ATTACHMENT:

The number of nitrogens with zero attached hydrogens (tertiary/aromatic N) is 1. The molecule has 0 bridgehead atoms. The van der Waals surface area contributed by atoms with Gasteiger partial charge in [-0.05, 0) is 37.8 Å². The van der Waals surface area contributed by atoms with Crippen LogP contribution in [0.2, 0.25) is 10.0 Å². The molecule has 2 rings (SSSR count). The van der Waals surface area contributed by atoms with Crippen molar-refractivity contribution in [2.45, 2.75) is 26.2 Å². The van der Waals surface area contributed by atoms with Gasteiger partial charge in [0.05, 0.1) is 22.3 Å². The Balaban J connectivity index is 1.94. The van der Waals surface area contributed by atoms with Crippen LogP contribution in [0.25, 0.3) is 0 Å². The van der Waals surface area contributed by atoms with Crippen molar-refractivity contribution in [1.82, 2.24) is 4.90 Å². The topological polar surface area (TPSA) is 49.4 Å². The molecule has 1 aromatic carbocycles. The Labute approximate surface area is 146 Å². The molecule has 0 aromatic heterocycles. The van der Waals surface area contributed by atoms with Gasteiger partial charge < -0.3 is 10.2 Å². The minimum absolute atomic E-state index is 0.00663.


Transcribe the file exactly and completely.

The number of nitrogens with zero attached hydrogens (tertiary/aromatic N) is 1. The molecule has 0 bridgehead atoms. The van der Waals surface area contributed by atoms with Gasteiger partial charge in [-0.05, 0) is 37.8 Å². The van der Waals surface area contributed by atoms with Crippen LogP contribution in [0.2, 0.25) is 10.0 Å². The molecule has 2 rings (SSSR count). The van der Waals surface area contributed by atoms with Crippen molar-refractivity contribution in [2.45, 2.75) is 26.2 Å². The van der Waals surface area contributed by atoms with Gasteiger partial charge in [0.05, 0.1) is 22.3 Å². The Balaban J connectivity index is 1.94. The van der Waals surface area contributed by atoms with Crippen LogP contribution in [0.25, 0.3) is 0 Å². The van der Waals surface area contributed by atoms with Crippen molar-refractivity contribution in [1.82, 2.24) is 4.90 Å². The topological polar surface area (TPSA) is 49.4 Å². The molecule has 1 aromatic carbocycles. The Labute approximate surface area is 146 Å². The molecule has 0 aromatic heterocycles. The van der Waals surface area contributed by atoms with Gasteiger partial charge < -0.3 is 10.2 Å². The minimum absolute atomic E-state index is 0.00663.